Quickie ARC Review – Promise Not to Tell by Jayne Ann Krentz

Posted January 5, 2018 by smutmatters in ARC, Reviews, Suspense / 0 Comments

I received this book for free from Berkley in exchange for an honest review. This does not affect my opinion of the book or the content of my review.

Quickie ARC Review – Promise Not to Tell by Jayne Ann KrentzPromise Not to Tell by Jayne Ann Krentz
Series: Cutler, Sutter,
Published by Berkley Books on January 2nd 2018
Genres: Contemporary, Romance, Suspense
Pages: 325
Format: Hardback
Source: Berkley
Barnes & Noble
Apple Books

A painter of fiery, nightmarish visions throws herself into the sea—but she leaves her secrets behind . . .

Seattle gallery owner Virginia Troy has spent years battling the demons that stem from her childhood time in a cult and the night a fire burned through the compound, killing her mother. And now one of her artists has taken her own life, but not before sending Virginia a last picture: a painting that makes Virginia doubt everything about the so-called suicide—and her own past.

Like Virginia, private investigator Cabot Sutter was one of the children in the cult who survived that fire... and only he can help her now. As they struggle to unravel the clues in the painting, it becomes clear that someone thinks Virginia knows more than she does and that she must be stopped. Thrown into an inferno of desire and deception, Virginia and Cabot draw ever closer to the mystery of their shared memories—and the shocking fate of the one man who still wields the power to destroy everything they hold dear.

I don’t read a lot of romantic suspense, and, unfortunately, this book reminded me why that is. It’s just a genre that doesn’t work for me. It’s improbable to me that if you’re in genuine danger, and you know you are, your biggest concern would be getting laid. Maybe I’m the weirdo, and that’s fine, but it just doesn’t sit right with me.

Victoria and Cabot knew each other as children when their mothers got tangled up in a cult. After being rescued from the cult, they were separated and didn’t see each other again until the events of this book. Virginia has come to Cutler, Sutter, and Salinas because Anson Salinas was the cop who rescued them and she needs someone she trusts to investigate the recent death of a friend of hers. She believes it to be related to the cult, so it makes sense to her to seek him out.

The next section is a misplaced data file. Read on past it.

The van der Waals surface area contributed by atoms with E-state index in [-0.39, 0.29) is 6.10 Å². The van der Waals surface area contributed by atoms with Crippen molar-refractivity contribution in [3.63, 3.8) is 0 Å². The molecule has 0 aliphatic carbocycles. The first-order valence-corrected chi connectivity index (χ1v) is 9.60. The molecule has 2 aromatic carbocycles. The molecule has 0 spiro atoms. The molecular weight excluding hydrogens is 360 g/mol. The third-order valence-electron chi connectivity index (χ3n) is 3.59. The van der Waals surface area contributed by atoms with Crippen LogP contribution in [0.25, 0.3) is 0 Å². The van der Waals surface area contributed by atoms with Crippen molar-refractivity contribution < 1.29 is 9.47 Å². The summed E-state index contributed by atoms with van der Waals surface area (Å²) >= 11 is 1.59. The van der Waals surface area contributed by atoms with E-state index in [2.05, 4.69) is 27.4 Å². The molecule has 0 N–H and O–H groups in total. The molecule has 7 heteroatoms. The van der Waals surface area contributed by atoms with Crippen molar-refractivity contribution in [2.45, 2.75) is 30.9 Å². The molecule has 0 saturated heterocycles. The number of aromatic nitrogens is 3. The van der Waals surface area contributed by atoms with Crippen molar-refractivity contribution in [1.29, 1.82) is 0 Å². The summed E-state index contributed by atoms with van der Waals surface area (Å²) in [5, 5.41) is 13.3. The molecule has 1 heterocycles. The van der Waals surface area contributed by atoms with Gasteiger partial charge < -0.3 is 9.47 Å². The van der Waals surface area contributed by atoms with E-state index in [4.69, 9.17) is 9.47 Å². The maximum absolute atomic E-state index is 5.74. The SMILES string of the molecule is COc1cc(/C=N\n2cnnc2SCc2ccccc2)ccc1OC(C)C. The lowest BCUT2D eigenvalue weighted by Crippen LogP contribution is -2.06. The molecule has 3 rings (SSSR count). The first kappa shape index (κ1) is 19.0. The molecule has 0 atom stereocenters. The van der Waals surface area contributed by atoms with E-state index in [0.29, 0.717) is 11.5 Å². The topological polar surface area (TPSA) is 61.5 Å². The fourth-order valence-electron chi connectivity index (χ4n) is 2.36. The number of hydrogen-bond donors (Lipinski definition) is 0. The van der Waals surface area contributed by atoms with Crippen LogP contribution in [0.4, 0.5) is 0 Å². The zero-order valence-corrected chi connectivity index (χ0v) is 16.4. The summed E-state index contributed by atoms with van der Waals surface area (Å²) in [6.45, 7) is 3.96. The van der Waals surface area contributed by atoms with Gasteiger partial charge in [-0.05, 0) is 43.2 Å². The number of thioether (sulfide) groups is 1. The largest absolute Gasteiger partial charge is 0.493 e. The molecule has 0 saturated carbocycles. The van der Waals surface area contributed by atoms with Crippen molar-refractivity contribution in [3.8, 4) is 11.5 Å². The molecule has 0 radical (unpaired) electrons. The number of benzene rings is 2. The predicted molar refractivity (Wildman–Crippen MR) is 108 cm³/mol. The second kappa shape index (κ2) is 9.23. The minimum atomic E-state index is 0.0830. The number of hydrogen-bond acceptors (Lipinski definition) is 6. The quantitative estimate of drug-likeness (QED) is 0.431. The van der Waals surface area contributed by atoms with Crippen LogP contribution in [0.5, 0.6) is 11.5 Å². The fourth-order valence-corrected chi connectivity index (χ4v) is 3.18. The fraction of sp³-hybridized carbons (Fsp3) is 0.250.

Virginia and Cabot had almost no chemistry whatsoever, then they were suddenly having sex. They continued to not have any chemistry, even after they had sex. I just never really bought them together. The crime they were investigating, the new crime that is, not the cult, was somehow both silly and convoluted. And when they found the perpetrator of the crime, said perpetrator spent an entire chapter laying out their plan and their actions from start to finish, which I always find to be ridiculous. Especially because that delay nearly always results in their capture. I mean, really, do criminals not watch TV or read books?

Overall, this was just an ok read for me. Fortunately it was a quick read, but I won’t be going on with the series, or going back to read the first one. Hardcore fans of Jayne Ann Krentz may enjoy, but I probably wouldn’t recommend it to anyone.

About Jayne Ann Krentz

The author of a string of New York Times bestsellers, JAYNE ANN KRENTZ uses three different pen names for each of her three “worlds”. As JAYNE ANN KRENTZ (her married name) she writes contemporary romantic-suspense. She uses AMANDA QUICK for her novels of historical romantic-suspense. JAYNE CASTLE (her birth name) is reserved these days for her stories of futuristic/paranormal romantic-suspense.

“I am often asked why I use a variety of pen names,” she says. “The answer is that this way readers always know which of my three worlds they will be entering when they pick up one of my books.”

In addition to her fiction writing, she is the editor of, and a contributor to, a non-fiction essay collection, DANGEROUS MEN AND ADVENTUROUS WOMEN: ROMANCE WRITERS ON THE APPEAL OF THE ROMANCE published by the University of Pennsylvania Press. Her commitment to her chosen genre has been strong from the very beginning of her career. Each year at the annual convention of the Romance Writers of America she participates in a special day-long workshop for librarians and speaks on the importance of the romance genre.

“The romance genre is the only genre where readers are guaranteed novels that place the heroine at the heart of the story,” Jayne says. “These are books that celebrate women’s heroic virtues and values: courage, honor, determination and a belief in the healing power of love.”

She earned a B.A. in History from the University of California at Santa Cruz and went on to obtain a Masters degree in Library Science from San Jose State University in California. Before she began writing full time she worked as a librarian in both academic and corporate libraries.

She is married and lives with her husband, Frank, in Seattle, Washington.